Even as 10s of thousands of people remained without power from the most recent set of damaging storms, heavy rains Friday afternoon and evening set off minor flooding in the Philadelphia region on both sides of the river.

The National Weather Service said that up to an inch of rain quickly fell in some areas during the afternoon, and on Friday night a corridor of heavy rain along the Delaware River triggered a flood advisory for parts of Philadelphia and the counties adjacent to the river.

During the afternoon, strong thunderstorms inundated parts of Montgomery and Bucks Counties, and flooding was reported along the Schuylkill Expressway near Conshohocken, along Route 202 in Chester County, and on Glenhardie Road near Valley Forge National Historical Park, the weather service said.

Parts of Ocean County were particularly hard-hit, and flooding reports included the closing of a portion of Route 38 in Lumberton, Burlington County.

But flood watches and advisories were taken down late Friday night, and it appeared that this time the region was spared anything resembling the traumas of Wednesday.

More than 50,000 Peco customers and over 6,000 PSE&G customers were still without power Friday night after rounds of potent storms battered the area this week, including Wednesday’s derecho — essentially a fast-moving squall line that traveled 254 miles and generated gusts up to 93 mph.

Dave Shea near a tree that was felled upon his neighbor's house on Wednesday in Radnor Township.
STEVEN M. FALK / Staff Photographer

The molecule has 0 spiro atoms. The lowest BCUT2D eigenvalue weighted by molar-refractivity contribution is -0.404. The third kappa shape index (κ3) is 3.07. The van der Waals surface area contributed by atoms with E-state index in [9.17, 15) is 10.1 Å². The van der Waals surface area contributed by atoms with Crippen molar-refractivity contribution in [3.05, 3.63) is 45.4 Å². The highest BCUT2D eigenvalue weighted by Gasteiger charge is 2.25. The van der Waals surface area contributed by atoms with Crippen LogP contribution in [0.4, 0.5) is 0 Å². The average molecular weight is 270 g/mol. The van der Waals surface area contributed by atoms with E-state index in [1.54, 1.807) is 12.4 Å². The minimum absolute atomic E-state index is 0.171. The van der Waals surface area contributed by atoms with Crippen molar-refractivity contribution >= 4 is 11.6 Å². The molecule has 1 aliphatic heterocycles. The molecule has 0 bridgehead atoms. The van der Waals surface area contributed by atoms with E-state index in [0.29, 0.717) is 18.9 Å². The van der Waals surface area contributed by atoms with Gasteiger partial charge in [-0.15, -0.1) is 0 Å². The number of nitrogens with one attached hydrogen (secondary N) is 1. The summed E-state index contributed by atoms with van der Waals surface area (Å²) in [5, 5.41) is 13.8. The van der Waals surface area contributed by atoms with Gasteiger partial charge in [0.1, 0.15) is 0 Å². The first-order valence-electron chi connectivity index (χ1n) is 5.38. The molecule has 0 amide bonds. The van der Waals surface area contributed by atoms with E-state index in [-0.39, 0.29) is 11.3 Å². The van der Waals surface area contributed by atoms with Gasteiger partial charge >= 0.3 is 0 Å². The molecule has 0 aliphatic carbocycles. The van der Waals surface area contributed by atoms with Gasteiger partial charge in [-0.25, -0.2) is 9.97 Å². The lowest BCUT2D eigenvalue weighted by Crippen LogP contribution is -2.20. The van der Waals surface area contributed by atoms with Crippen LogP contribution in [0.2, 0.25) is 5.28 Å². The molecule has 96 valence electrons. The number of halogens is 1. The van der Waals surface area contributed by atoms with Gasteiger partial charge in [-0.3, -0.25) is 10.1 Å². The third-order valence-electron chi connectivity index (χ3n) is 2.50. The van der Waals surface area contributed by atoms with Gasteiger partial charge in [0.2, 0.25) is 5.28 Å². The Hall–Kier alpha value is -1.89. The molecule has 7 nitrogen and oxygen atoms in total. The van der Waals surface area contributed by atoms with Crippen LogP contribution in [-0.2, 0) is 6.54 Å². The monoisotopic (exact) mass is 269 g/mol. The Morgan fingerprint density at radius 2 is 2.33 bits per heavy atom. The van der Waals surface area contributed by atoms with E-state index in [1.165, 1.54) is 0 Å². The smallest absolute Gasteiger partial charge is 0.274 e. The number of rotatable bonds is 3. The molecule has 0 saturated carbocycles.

Dave Shea near a tree that was felled upon his neighbor's house on Wednesday in Radnor Township.

Come wind or high water, Peco will be working “around the clock” to restore service to those still powerless, said spokesman Greg Smore. He said crews from as far away as Oklahoma, Illinois, Florida, and New Hampshire were helping.

Wednesday marked one of the utility’s all-time days for outages, with a total of 563,000, he said. At noon, after the derecho cut a 70-mile-wide path through its service territory, 335,000 had lost power.

For an encore, “supercell” thunderstorms broke out Wednesday evening, and having two such events on the same day was at the least “rare,” meteorologists said.

This derecho was blamed for four deaths in the region, the most in the reliable period of record dating to 1950, the weather service said.

The outages have been all the more “impactful” given the pandemic restrictions, he added.

Another round of showers is possible Saturday afternoon. However, the era of the super-soaked atmosphere is about to come to an end, forecasters said.

After a cold front plows through, Sunday should feature something completely different — an exquisite June day, with temperatures in the mid- and upper 70s.

Temperatures will be a few shades warmer during the workweek, but no more rain is expected until at least Wednesday night.

The official temperature in Philadelphia hasn’t hit 90 yet this year, and no heat waves are on the horizon.

Also: the government’s extended outlook through June 19 sees the odds favoring below-normal temperatures throughout the East.